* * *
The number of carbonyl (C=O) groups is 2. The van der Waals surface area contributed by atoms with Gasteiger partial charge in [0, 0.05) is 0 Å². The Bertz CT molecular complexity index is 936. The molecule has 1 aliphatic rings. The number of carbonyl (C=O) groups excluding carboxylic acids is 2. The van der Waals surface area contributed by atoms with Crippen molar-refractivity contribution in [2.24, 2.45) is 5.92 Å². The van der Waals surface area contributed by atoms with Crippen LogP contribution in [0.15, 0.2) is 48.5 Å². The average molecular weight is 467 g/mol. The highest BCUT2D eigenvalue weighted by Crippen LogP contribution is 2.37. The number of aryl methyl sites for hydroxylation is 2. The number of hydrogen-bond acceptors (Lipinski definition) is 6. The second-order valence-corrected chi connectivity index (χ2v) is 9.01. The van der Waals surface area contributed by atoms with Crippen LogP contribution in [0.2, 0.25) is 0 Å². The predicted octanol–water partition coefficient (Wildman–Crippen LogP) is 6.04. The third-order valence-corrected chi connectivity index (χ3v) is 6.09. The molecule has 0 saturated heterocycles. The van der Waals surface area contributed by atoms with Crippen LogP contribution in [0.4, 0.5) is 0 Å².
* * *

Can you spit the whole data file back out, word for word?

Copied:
The number of carbonyl (C=O) groups is 2. The van der Waals surface area contributed by atoms with Gasteiger partial charge in [0, 0.05) is 0 Å². The Bertz CT molecular complexity index is 936. The molecule has 1 aliphatic rings. The number of carbonyl (C=O) groups excluding carboxylic acids is 2. The van der Waals surface area contributed by atoms with Crippen molar-refractivity contribution in [2.24, 2.45) is 5.92 Å². The van der Waals surface area contributed by atoms with Crippen LogP contribution in [0.15, 0.2) is 48.5 Å². The average molecular weight is 467 g/mol. The highest BCUT2D eigenvalue weighted by Crippen LogP contribution is 2.37. The number of aryl methyl sites for hydroxylation is 2. The number of hydrogen-bond acceptors (Lipinski definition) is 6. The second-order valence-corrected chi connectivity index (χ2v) is 9.01. The van der Waals surface area contributed by atoms with Crippen LogP contribution in [0.2, 0.25) is 0 Å². The predicted octanol–water partition coefficient (Wildman–Crippen LogP) is 6.04. The third-order valence-corrected chi connectivity index (χ3v) is 6.09. The molecule has 0 saturated heterocycles. The van der Waals surface area contributed by atoms with Crippen LogP contribution in [0.4, 0.5) is 0 Å².